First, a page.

In January the World Wildlife Fund released a report asserting that Indonesia, Madagascar, Mexico, Morocco, South Africa, Turkey, and the Indian state of Madhya Pradesh could meet 100 percent of their projected electricity needs in 2050 by installing solar photovoltaic power plants on less than one percent of their total land area. Which would be excellent news if all anyone needed to make electricity was land and sunshine. Unfortunately, the WWF has let fantasy overtake reality in its dream of an all-renewables future.
Never mind the challenges of obtaining and assembling the materials for a project of this scale. Never mind the infrastructure required for transmitting solar electricity to all who need it, and storing some for a rainy day. Never mind that the report was co-written by three solar power companies. The problem is that this report is a dream, rather than a plan. It is written by visionaries, in a world that desperately needs actionaries.
When renewable energy experts get together, they tend to rhapsodize about the possibilities, believing that this will somehow inspire others to make their visions come true. But ambitious plans to power entire countries on solar energy (or wind or nuclear power, for that matter) don't have a snowball's chance in Australia. Such schemes are doomed to fail, and not because of the economic "reality" or the political "reality" -- however daunting those may be. They are doomed because of the physical reality: It's simply not physically possible for the world's human population to continue growing in numbers, affluence, and energy consumption without trashing the planet.
Reality is a buzzkill. So perhaps it's no wonder that many otherwise reasonable people have fallen victim to utopian visions of a world free of poverty, hunger, and climate-altering air pollution -- all thanks to (insert "clean" energy technology of your choice here). The numbers, however, just don't add up. Pretending otherwise merely guarantees future disillusionment.
We simply don't have an alternative to fossil fuels that can be rapidly scaled up, doesn't require a daunting input of raw materials and energy, and has a relatively low output of air-polluting emissions. As Derek Abbott has reported elsewhere in the Bulletin, nuclear power is not globally scalable because of the limited availability of the relatively scarce metals used to construct reactor vessels and cores, which appears to be a harder limit than the supply of uranium fuel.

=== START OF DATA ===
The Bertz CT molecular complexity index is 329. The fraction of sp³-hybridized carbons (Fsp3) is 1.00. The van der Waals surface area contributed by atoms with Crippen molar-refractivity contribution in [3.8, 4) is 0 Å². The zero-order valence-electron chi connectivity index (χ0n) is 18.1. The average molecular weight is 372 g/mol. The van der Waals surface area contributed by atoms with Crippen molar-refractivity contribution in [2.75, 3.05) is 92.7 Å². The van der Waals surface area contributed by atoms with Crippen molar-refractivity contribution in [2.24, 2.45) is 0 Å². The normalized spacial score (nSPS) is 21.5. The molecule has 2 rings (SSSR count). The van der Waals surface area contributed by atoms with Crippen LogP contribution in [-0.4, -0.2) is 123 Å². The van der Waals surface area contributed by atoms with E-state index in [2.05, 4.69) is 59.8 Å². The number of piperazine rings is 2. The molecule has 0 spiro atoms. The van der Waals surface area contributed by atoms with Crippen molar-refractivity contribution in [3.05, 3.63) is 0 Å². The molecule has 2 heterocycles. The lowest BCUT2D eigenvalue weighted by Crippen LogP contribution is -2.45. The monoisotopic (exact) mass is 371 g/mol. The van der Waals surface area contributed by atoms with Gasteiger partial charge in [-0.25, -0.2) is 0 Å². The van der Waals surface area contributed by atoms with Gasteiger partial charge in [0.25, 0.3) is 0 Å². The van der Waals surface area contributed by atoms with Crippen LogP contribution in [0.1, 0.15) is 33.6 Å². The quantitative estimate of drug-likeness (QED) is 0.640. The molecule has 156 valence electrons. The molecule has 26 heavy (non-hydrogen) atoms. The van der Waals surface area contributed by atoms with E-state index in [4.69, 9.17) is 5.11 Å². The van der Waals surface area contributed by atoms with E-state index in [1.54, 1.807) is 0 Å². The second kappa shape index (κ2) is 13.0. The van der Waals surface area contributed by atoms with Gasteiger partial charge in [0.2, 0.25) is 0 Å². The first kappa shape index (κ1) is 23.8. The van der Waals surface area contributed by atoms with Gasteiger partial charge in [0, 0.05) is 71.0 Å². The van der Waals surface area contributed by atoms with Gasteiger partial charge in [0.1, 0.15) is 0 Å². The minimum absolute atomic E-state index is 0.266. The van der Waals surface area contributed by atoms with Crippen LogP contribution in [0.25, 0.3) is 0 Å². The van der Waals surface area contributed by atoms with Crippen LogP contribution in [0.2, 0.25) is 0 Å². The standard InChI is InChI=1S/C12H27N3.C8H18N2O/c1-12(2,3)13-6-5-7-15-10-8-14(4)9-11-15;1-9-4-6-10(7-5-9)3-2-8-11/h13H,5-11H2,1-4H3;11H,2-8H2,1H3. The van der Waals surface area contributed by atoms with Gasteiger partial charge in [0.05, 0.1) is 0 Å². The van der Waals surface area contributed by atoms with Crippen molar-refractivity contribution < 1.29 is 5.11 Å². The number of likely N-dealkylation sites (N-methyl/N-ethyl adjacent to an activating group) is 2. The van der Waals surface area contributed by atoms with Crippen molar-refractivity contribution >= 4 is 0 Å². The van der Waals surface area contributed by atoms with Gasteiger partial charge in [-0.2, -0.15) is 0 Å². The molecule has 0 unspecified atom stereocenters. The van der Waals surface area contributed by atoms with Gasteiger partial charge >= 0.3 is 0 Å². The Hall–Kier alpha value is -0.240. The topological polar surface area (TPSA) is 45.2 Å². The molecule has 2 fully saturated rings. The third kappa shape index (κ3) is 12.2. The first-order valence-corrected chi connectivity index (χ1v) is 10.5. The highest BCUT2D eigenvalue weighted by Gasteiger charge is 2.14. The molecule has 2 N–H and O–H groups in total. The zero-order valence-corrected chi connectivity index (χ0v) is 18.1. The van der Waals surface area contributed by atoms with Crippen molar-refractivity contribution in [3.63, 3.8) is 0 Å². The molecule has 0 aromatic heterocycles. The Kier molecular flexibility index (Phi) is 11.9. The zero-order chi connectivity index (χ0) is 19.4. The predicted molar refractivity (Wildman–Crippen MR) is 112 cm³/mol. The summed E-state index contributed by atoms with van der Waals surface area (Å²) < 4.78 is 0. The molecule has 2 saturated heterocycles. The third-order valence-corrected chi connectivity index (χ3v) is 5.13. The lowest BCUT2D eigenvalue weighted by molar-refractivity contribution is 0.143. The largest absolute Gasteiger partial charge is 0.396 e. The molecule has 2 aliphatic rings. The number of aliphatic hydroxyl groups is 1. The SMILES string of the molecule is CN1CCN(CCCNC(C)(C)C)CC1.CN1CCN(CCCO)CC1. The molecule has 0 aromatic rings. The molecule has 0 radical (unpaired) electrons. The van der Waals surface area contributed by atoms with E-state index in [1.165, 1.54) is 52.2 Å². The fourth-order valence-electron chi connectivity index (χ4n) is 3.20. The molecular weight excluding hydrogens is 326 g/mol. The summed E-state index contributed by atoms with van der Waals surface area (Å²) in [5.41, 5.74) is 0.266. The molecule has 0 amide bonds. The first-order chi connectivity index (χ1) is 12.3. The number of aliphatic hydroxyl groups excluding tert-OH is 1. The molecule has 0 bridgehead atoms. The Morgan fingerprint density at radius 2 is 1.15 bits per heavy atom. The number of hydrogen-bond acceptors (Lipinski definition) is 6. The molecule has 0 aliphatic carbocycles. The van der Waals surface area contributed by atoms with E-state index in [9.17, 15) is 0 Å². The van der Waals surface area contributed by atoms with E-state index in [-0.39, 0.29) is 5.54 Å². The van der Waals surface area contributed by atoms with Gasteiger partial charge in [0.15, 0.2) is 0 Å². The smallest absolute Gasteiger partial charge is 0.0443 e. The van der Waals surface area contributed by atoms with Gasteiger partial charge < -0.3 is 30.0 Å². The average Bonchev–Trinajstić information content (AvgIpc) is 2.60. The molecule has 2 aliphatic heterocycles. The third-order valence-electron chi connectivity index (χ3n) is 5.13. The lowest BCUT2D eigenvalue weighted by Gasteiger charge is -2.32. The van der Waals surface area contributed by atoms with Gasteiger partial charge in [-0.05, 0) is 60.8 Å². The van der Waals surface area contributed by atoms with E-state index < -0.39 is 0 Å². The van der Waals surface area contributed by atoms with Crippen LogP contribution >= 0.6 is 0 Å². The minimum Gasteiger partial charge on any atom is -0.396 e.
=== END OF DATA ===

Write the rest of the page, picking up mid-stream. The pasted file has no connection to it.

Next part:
Experts who have considered the difficulty of powering the world without fossil fuels or nuclear power have come up with mind-blowing numbers. In an article published in Scientific American in 2009, engineer Mark Z. Jacobson and research scientist Mark A. Delucchi tallied up what it would take to power the whole planet on renewable energy alone by 2030: billions of rooftop photovoltaic systems, millions of jumbo-size wind turbines, hundreds of thousands of wave devices and tidal turbines, tens of thousands of concentrated solar power plants and photovoltaic plants, thousands of geothermal plants, and hundreds of hydroelectric dams. But the construction work doesn't end there, because population and living standards are expected to continue rising after 2030. At best, such a plan simply kicks the can down the road.
Lately it is physicists -- better known for their heady talk about time travel and multiple universes -- who are providing a reality check on energy. These are the people, after all, who study the physical world.
Take solar power, for example: It's appealing because it seems virtually limitless. In only one hour, the sun delivers as much energy to Earth's surface as humanity consumes in a year. This apparent abundance is deceptive, though. In his "Do the Math" blog, astrophysicist Tom Murphy calculates that, even with an annual energy growth rate of only 2.3 percent, a civilization powered by solar energy would have to cover every square inch of Earth's land area with 100-percent-efficient solar panels within a few hundred years. Even if we covered the oceans too, and surrounded the sun and other nearby stars with solar panels, eventually there would not be enough energy in the galaxy to meet the growing demand. Yet many energy experts treat growth as a given, focusing only on which technology can best satisfy the insatiable demand.
While it's theoretically possible to power an entire society on renewable energy, that certainly wouldn't be cheap or painless, and any solution would only be a temporary one. Replacing fossil fuels is a wicked problem, and it doesn't help when researchers and environmental groups try to make it sound easy.
There's another way to approach the problem: start with supply instead of demand, and work backward from there. In his book Sustainable Energy -- Without the Hot Air, physicist David J.C. MacKay calculates how much energy could sustainably be produced in the United Kingdom with a massive expansion of existing technology. The total turns out to be less than the nation's energy consumption, which suggests to MacKay that the only path forward is to reduce demand -- through energy efficiency improvements, for example -- until it balances with supply.
Renewable energy advocates typically support conservation efforts, but they don't make reducing consumption their primary goal. Panicked by the urgency of the climate crisis, and rightfully so, their knee-jerk response is a "just do it" approach to technology. "Why don't we just build more solar panels and wind turbines?" they ask.
To which I say: Why don't we just not do it? Let's not build any new power plants except to replace old, inefficient ones. Let's not dig up all the oil. Let's not drive to work alone. Let's not eat meat every day. Let's not turn the thermostat up so high. Let's not buy so many things we don't really need. And above all, let's not accept continued energy growth as a necessary or even desirable way of life.